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suffer from arthritis; as mainstream pharmaceuticals often have unwanted side effects. Therapies such as whole body ice baths and plunges have been used for decades in an attempt to control arthritis symptoms, but are intensely uncomfortable and inconsistent temperatures. It was the need to find a better whole body therapy to reduce inflammation that led to cold air therapy, where sub zero air is applied to affected areas of the body. Success with localized cold air therapy led to the creation of the cold sauna chamber, a room where air is chilled to -1100C.

When using cold saunas as a therapy for arthritis it is recommended to complete a series of 2 treatments a day for 5 to 10 days consecutively. This protocol can yield up to 6 months of relief from arthritic symptoms. The amount of relief will vary from person to person but a general easing of pain and increased joint mobility are commonly reported.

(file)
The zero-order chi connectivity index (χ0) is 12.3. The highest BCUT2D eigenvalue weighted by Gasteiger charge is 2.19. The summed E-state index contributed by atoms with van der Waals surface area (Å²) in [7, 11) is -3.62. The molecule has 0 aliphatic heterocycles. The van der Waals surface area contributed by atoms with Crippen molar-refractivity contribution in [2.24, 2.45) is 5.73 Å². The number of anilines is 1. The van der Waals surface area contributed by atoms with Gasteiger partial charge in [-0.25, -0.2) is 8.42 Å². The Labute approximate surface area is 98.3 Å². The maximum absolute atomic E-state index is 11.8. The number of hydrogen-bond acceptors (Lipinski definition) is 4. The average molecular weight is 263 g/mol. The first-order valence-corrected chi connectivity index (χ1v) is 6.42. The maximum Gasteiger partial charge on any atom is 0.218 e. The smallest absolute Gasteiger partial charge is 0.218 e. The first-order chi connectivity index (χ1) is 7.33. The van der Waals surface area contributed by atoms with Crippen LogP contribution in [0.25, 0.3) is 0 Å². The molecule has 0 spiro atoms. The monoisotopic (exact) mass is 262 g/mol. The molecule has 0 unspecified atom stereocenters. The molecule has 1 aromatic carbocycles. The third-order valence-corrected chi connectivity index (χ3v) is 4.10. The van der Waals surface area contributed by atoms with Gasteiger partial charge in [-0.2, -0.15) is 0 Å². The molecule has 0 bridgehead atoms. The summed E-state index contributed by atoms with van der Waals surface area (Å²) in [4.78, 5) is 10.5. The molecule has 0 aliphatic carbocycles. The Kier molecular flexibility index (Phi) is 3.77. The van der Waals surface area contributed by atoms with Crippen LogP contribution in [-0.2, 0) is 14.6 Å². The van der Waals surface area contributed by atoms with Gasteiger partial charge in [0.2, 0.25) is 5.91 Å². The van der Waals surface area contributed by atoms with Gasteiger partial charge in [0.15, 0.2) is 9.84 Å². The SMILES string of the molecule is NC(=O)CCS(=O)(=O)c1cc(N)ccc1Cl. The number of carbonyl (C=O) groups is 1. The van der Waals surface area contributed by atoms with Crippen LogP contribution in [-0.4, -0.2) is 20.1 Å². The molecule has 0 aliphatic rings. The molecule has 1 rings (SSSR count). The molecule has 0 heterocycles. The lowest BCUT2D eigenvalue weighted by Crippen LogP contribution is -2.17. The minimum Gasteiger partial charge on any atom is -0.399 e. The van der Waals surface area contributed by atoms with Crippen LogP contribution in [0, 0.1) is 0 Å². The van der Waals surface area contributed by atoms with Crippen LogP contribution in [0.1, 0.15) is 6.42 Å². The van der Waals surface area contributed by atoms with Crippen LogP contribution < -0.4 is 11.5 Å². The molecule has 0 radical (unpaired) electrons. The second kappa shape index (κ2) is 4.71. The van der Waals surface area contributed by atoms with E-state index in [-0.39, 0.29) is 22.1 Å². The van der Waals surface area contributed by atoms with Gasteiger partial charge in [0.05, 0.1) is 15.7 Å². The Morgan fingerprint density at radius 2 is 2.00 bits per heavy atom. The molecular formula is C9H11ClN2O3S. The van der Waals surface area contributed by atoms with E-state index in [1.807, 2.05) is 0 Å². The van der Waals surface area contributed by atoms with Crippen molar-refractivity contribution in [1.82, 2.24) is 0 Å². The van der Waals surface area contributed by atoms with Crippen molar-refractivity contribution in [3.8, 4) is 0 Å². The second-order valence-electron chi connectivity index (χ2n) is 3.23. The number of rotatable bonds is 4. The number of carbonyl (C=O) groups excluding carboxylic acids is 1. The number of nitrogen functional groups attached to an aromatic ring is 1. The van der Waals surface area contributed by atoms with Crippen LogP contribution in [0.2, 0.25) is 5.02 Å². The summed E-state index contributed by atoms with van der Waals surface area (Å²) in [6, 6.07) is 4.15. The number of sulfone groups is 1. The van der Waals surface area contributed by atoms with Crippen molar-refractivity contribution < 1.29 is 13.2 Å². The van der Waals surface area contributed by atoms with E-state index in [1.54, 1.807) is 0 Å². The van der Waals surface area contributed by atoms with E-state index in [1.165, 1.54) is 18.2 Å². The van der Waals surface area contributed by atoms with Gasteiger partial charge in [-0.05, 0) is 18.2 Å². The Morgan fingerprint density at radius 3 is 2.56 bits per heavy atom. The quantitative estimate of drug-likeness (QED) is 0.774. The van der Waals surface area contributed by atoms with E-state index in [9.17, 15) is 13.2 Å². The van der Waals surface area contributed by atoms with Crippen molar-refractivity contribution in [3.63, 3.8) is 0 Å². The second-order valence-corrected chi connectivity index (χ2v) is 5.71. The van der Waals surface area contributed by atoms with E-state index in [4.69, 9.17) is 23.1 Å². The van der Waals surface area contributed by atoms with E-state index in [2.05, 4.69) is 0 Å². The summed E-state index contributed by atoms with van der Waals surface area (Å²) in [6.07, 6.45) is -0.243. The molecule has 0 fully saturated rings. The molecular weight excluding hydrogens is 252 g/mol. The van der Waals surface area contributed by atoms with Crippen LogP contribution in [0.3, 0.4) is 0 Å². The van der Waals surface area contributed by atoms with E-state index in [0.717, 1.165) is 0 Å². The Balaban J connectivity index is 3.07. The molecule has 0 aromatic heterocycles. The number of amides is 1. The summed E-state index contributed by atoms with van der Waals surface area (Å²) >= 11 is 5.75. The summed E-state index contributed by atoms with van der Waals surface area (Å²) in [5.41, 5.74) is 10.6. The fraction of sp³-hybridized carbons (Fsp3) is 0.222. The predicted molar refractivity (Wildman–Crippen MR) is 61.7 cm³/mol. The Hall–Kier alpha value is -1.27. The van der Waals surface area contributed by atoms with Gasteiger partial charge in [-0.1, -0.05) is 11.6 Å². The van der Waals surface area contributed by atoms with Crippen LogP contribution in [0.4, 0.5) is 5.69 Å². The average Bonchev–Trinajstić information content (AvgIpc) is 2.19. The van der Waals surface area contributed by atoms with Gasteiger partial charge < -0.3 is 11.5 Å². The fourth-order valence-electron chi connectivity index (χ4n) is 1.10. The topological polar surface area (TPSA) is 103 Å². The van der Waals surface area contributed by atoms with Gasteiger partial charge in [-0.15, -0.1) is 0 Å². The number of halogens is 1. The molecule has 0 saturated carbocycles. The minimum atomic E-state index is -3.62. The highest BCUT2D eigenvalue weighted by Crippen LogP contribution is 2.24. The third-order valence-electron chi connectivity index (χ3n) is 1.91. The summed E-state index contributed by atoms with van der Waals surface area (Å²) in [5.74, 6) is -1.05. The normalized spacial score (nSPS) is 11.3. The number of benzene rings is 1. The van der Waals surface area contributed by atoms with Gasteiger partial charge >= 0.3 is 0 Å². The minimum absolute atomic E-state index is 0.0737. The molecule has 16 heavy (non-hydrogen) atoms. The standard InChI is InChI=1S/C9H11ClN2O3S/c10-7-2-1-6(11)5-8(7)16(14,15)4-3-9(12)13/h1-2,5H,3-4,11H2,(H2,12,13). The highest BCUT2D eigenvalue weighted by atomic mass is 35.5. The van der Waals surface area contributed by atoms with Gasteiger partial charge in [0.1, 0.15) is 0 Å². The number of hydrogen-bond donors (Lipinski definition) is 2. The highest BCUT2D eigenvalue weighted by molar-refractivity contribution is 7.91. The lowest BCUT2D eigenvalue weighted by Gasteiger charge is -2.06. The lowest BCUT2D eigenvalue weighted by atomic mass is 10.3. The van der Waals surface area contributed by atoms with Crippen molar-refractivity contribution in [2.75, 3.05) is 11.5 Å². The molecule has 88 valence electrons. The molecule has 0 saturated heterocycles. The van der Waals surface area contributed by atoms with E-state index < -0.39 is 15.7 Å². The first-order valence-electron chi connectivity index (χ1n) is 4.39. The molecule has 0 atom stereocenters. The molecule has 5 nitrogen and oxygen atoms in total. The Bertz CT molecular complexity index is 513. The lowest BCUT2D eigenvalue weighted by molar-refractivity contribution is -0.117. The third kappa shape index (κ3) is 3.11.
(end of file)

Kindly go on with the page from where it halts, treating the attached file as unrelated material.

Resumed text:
Further research and experience has shown that cold saunas are not only an effective treatment for arthritis but can help with many other conditions. Athletic injuries are inherently inflammatory and can be eased using cold saunas, allowing athletes to resume other therapies or return to sport more quickly. Chronic back pain including Sciatica can be effectively reduced.  Recovery time after surgery can be decreased, allowing people to return to physical therapy activity more quickly. New research also suggests that cold sauna use can be beneficial for people suffering from Fibromyalgia and Multiple Sclerosis.